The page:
WPBO: Since 1979
Whitefish Point has not always been the well-studied area it is today. Prior to 1912, the Point’s migration significance was unknown to science. Scientific observation efforts began July 6 of 1912, initiated by Norman Wood and the University of Michigan’s Museum of Zoology as part of the Shiras expeditions. On that first expedition, and a second follow-up in 1914, Norman Wood counted a total of 163 species. Today, over 340 species of birds have been sighted at the Point.
The first formal banding project began in 1966 as a collaboration between J.O.L. Roberts of the Ontario Bird Banding Association and Alice and Neil Kelley from Cranbrook Institute of Science. Their primary focus was gathering data on the Sharp-shinned Hawk, but eventually grew to include surveys of migrating owls. The banding continued officially every spring from 1966 through 1971, and in the following years, several banders jointly continued the work on their own. Eventually, in 1976, Michigan Audubon established a Whitefish Point Committee, which resulted in the official creation of Whitefish Point Bird Observatory in 1979. The Point has been staffed by dedicated professionals, volunteers, and lead by a volunteer-board until 2016, when Michigan Audubon assumed ownership after years of partnering with WPBO. To learn more about Michigan Audubon’s connection to WPBO, click here.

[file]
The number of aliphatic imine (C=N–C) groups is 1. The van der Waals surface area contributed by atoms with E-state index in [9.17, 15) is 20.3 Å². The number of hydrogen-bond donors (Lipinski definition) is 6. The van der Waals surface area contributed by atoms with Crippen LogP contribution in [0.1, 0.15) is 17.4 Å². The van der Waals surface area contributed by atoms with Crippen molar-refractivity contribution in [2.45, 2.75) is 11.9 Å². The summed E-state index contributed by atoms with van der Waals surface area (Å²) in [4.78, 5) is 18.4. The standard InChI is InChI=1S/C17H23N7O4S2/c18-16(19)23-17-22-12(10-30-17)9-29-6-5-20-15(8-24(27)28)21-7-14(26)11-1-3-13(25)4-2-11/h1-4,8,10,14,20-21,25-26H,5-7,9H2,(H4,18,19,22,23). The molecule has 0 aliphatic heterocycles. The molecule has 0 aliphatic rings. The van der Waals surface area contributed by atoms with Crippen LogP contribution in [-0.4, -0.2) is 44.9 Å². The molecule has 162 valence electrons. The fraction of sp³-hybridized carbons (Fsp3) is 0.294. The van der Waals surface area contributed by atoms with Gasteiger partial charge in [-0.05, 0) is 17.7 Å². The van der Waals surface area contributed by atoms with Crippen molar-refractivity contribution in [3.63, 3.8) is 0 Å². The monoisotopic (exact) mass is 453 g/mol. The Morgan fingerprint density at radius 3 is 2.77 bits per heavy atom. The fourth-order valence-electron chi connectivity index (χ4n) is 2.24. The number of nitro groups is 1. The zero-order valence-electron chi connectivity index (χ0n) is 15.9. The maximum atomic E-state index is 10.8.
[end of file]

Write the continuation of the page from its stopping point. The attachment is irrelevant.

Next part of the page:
Read the full history of Whitefish Point Bird Observatory, written by Michigan Audubon board member and past WPBO board member, John Baumgartner.
History of Bird Counts
The hawk count at WPBO has been actively gathering migration data for over 25 years. WPBO is partnered with the Hawk Migration Assoc. of America website (HMANA), where you can view the numbers of hawks seen each day during migration. Visit the Migration Counts blog to read updates on ongoing counts or to learn about past counts.
Before WPBO started documenting the waterbird migration at Whitefish Point, certain species such as Red-throated Loons, scoters and Red-necked Grebes, were considered uncommon in Michigan. The spring migration of Common Loons is one of the largest in the country, but overall, spring waterbird numbers are a fraction of the volume of flight that passes by in the fall. The numbers of Red-necked Grebes are unsurpassed from any other site in North America. The spring waterbird count has been ongoing since 1984, and the fall count has been ongoing since 1989. It is one of the longest running waterbird counts in North America. Visit the Migration Counts blog to read updates on ongoing counts or to learn about past counts.
History of Owl Banding
Owl banding at WPBO has been ongoing since 1988 in the spring, 1993 in the fall, and most recently, in the summer since 2006. The owl banding has historically focused on Northern Saw-whets and Boreal Owls, but other species are often banded as well such as Great Grays and Long-eared owls. This long-running program has provided important data to help monitor owl populations and their fluctuations over time. The summer banded was added in 2006 to study the movement of juvenile Northern Saw-whet Owls, and up to 537 have been banded during a single season. This exploratory project, the first ever documentation of an incursion of juvenile Saw-whets during the post-breeding period, continues today to help us learn more about the summer movements of these owls. Visit the Owl Banding blog to read updates on the project or to learn about specific past counts.